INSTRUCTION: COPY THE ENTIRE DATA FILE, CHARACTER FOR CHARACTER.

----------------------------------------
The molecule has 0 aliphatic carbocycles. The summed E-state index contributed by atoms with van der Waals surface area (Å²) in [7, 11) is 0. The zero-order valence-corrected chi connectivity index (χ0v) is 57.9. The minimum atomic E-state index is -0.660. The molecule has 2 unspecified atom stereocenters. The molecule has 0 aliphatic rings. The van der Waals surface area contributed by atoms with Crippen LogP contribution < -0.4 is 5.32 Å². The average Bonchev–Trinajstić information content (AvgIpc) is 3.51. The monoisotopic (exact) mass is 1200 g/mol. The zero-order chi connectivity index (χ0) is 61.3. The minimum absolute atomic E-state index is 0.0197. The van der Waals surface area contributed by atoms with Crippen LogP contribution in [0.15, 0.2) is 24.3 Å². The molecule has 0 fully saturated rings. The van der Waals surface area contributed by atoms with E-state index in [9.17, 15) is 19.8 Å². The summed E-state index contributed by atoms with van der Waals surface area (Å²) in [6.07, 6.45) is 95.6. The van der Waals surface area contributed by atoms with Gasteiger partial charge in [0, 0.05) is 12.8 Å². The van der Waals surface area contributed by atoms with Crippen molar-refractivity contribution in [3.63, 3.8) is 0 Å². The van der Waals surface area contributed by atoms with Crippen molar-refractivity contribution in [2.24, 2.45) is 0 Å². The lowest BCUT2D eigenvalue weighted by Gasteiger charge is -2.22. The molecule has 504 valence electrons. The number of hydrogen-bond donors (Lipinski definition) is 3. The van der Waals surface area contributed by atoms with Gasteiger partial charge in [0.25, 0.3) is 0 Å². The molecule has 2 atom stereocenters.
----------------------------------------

The molecule has 0 aliphatic carbocycles. The summed E-state index contributed by atoms with van der Waals surface area (Å²) in [7, 11) is 0. The zero-order valence-corrected chi connectivity index (χ0v) is 57.9. The minimum atomic E-state index is -0.660. The molecule has 2 unspecified atom stereocenters. The molecule has 0 aliphatic rings. The van der Waals surface area contributed by atoms with Crippen LogP contribution < -0.4 is 5.32 Å². The average Bonchev–Trinajstić information content (AvgIpc) is 3.51. The monoisotopic (exact) mass is 1200 g/mol. The zero-order chi connectivity index (χ0) is 61.3. The minimum absolute atomic E-state index is 0.0197. The van der Waals surface area contributed by atoms with Crippen LogP contribution in [0.15, 0.2) is 24.3 Å². The molecule has 0 fully saturated rings. The van der Waals surface area contributed by atoms with E-state index in [9.17, 15) is 19.8 Å². The summed E-state index contributed by atoms with van der Waals surface area (Å²) in [6.07, 6.45) is 95.6. The van der Waals surface area contributed by atoms with Gasteiger partial charge in [0, 0.05) is 12.8 Å². The van der Waals surface area contributed by atoms with Crippen molar-refractivity contribution in [3.63, 3.8) is 0 Å². The van der Waals surface area contributed by atoms with Crippen molar-refractivity contribution in [2.24, 2.45) is 0 Å². The lowest BCUT2D eigenvalue weighted by Gasteiger charge is -2.22. The molecule has 504 valence electrons. The number of hydrogen-bond donors (Lipinski definition) is 3. The van der Waals surface area contributed by atoms with Gasteiger partial charge in [0.25, 0.3) is 0 Å². The molecule has 2 atom stereocenters.